This guide to the main station in Toulouse explains what to look out for when departing and arriving by train and connects you to all the relevant info.
Toulouse-Matabiau train station is typical of many large French stations/gares meaning that it is beautiful, but awkward to use particularly if you have luggage.
That’s because voies (platforms) 2 – 11 are linked to the main station buildings by two passage ways that run beneath the platforms.
However, if your train arrives at or departs from voies (platforms/tracks) 2 – 7; and the majority of long distance express trains use these voies (platforms) you have to use the stairs to transfer between the train and exits.
That's because there are no escalators on voies 2-7, though there are elevators on voies 8 - 11, though these elevators are provided for travellers who require mobility assistance,
The passage way across the centre of the station, which is accessed by stairs on voies 2-7 and both elevators and stairs on voies 8 - 11, leads to the part of the station where the car hire desks and taxi ranks are located
At its station buildings end, it has stairs and one escalator, usually switched so that its upwards to the entrances and exits.
The other passage way is at the eastern end of the station, towards the front of trains which have arrived from Paris or Bordeaux and by the rear of trains which arrive from Marseille and Montpellier.
It can only be accessed from all of the voies (platforms/tracks) by staircases, but it has two escalators which link it to the main hall at the station (Hall 2), so the access to the station facilities is step-free.
This passage also houses the somewhat hidden access to the Metro station named 'Marengo', its entrance is between voies 6-7 and 8-9.
Because this passage way leads off from the main hall, it becomes the more obvious route to take when departing by train, but if you do need to use the elevators to access voies 8-11, it's worth being aware that the elevator access is in the other smaller departure hall (Hall 1).
A corridor across the front of the station links the two departure halls and it is where the ticket desks are located.
Voie (platforms) 1, 1a and 1b, which only used by TER trains, have step-free access from either departure hall, but they are closer to the smaller departure hall (Hall 1).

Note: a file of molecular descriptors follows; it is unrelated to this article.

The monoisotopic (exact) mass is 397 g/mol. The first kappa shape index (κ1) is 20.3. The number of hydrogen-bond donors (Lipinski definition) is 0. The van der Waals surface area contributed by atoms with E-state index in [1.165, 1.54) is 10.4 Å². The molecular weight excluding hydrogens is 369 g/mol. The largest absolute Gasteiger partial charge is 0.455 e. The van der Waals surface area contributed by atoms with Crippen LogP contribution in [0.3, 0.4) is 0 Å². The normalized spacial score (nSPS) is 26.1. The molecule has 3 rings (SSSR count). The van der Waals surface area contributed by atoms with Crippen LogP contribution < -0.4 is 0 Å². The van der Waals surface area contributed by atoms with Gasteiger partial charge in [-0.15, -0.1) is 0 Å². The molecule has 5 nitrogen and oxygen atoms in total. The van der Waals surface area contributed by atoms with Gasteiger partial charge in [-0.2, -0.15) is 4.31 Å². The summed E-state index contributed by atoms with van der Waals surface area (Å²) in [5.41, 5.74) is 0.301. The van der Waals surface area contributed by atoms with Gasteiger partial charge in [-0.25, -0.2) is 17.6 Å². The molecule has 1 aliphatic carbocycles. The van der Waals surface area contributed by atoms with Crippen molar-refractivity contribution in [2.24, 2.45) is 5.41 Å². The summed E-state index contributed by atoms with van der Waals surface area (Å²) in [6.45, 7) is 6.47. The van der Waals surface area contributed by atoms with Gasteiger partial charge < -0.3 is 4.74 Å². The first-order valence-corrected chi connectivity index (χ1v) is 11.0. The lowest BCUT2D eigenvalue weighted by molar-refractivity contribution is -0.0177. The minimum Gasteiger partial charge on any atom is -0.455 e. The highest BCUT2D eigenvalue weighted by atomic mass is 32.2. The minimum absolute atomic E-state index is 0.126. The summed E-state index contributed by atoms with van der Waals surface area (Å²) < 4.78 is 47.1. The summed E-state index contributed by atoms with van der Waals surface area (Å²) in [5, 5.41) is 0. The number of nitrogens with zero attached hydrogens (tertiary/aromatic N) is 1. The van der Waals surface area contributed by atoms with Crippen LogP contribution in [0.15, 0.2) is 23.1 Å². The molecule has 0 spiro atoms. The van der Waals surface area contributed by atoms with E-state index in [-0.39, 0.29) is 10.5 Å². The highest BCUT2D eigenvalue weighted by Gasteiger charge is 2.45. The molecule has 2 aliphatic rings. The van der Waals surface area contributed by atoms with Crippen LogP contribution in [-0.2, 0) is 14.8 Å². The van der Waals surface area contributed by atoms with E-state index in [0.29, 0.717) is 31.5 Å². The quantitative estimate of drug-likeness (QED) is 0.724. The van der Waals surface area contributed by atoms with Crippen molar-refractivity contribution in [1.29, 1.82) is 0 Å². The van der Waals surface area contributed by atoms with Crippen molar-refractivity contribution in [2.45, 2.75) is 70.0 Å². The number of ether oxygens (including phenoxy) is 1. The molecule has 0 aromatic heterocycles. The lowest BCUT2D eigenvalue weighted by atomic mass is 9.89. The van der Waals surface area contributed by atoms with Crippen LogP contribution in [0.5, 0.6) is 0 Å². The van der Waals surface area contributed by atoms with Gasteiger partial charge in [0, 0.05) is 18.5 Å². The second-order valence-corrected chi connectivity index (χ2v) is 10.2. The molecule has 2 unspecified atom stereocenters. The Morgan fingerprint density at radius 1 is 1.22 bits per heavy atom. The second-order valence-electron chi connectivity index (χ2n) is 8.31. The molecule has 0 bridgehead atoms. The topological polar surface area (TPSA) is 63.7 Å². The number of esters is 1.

The Metro station at Toulouse-Matabiau is named 'Marengo'.
The entrance to Marengo station is in the passage way which runs beneath the railway lines and connects the main departure hall to the voies (platforms/tracks)
This main passage way is accessed from zone/repére X; if your train has arrived from Bordeaux or Paris, this passage way will be at the front of the train, if you have arrived from the Narbonne/Perpignan direction it will be at the rear of the train.
When descending from voies/platforms 2 – 5, the Marengo metro station entrance is out of sight over to the left, it's somewhat anonymous entrance is between voies 6-7 and 8-9.
So don’t ascend into the main concourse if you will be transferring to the Metro.
If your train arrives at voies/platforms 1, 1a or 1b, you will need to access this main passage way on the station concourse in order to make your way down towards the Metro.
Toulouse-Matabiau station is some distance from the city centre, the Place du Capitole is 15-20 min walk along Rue de Bayard and Rue de Remusat.
The station is served by Marengo station on Metro Line A.
So when looking up public transport connections to/from Toulouse-Matabiau on journey planners, use Marengo and NOT Matabiau as your start or end point,
On the public transport map look for Marengo/SNCF.
The entrance to the Marengo station is located in the main passage way that runs beneath the platforms/voie.
For the heart of the city take the Metro (direction Basso Cambo) to Capitole metro station.
For Tolouse Cathedral the simplest route is to take Metro Line A (direction Basso Cambo) one stop to Jean Jaures station and transfer there to Metro Line B (direction Ramonvile).
Then take Metro Line B one stop to Francois Verdier station.
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This is one of more than 100 train travel guides available on ShowMeTheJourney, which will make it easier to take the train journeys you want or need to make. As always, all images were captured on trips taken by ShowMeTheJourney.